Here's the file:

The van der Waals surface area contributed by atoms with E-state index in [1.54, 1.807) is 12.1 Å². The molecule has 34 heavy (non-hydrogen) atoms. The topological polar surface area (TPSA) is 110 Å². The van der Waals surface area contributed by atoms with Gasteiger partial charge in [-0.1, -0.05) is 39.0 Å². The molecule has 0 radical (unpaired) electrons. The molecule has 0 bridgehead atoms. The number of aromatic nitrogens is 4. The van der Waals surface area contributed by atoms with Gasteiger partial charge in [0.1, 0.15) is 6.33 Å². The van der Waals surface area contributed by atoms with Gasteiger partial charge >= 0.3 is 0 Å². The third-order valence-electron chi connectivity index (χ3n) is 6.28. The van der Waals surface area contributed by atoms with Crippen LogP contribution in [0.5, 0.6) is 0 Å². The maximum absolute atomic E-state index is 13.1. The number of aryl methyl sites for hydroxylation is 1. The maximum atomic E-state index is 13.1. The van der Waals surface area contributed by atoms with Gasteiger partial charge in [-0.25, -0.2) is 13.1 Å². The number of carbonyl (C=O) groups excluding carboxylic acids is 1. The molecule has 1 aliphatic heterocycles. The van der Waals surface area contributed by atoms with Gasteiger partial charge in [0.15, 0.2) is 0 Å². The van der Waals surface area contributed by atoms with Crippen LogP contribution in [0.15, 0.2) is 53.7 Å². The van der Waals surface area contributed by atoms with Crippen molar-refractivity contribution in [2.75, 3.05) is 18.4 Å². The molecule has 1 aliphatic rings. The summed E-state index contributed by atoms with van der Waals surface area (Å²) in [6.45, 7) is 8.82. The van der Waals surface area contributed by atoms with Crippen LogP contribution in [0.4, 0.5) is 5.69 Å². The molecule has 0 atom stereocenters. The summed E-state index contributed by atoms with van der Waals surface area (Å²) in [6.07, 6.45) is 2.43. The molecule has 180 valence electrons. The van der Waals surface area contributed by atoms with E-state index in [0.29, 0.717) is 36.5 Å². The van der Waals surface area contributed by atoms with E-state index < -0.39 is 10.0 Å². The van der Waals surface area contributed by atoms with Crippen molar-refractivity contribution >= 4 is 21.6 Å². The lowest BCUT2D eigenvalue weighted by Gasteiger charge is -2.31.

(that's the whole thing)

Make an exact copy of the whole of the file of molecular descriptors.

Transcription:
The van der Waals surface area contributed by atoms with E-state index in [1.54, 1.807) is 12.1 Å². The molecule has 34 heavy (non-hydrogen) atoms. The topological polar surface area (TPSA) is 110 Å². The van der Waals surface area contributed by atoms with Gasteiger partial charge in [-0.1, -0.05) is 39.0 Å². The molecule has 0 radical (unpaired) electrons. The molecule has 0 bridgehead atoms. The number of aromatic nitrogens is 4. The van der Waals surface area contributed by atoms with Gasteiger partial charge in [0.1, 0.15) is 6.33 Å². The van der Waals surface area contributed by atoms with Gasteiger partial charge >= 0.3 is 0 Å². The third-order valence-electron chi connectivity index (χ3n) is 6.28. The van der Waals surface area contributed by atoms with Crippen LogP contribution in [0.5, 0.6) is 0 Å². The maximum absolute atomic E-state index is 13.1. The number of aryl methyl sites for hydroxylation is 1. The maximum atomic E-state index is 13.1. The van der Waals surface area contributed by atoms with Gasteiger partial charge in [-0.25, -0.2) is 13.1 Å². The number of carbonyl (C=O) groups excluding carboxylic acids is 1. The molecule has 1 aliphatic heterocycles. The van der Waals surface area contributed by atoms with Gasteiger partial charge in [0.15, 0.2) is 0 Å². The van der Waals surface area contributed by atoms with Crippen LogP contribution in [0.15, 0.2) is 53.7 Å². The van der Waals surface area contributed by atoms with Crippen molar-refractivity contribution in [2.75, 3.05) is 18.4 Å². The molecule has 1 aliphatic rings. The summed E-state index contributed by atoms with van der Waals surface area (Å²) in [6.45, 7) is 8.82. The van der Waals surface area contributed by atoms with Crippen LogP contribution in [0.4, 0.5) is 5.69 Å². The molecule has 0 atom stereocenters. The summed E-state index contributed by atoms with van der Waals surface area (Å²) in [6.07, 6.45) is 2.43. The molecule has 180 valence electrons. The van der Waals surface area contributed by atoms with E-state index in [0.29, 0.717) is 36.5 Å². The van der Waals surface area contributed by atoms with E-state index < -0.39 is 10.0 Å². The van der Waals surface area contributed by atoms with Crippen molar-refractivity contribution >= 4 is 21.6 Å². The lowest BCUT2D eigenvalue weighted by Gasteiger charge is -2.31.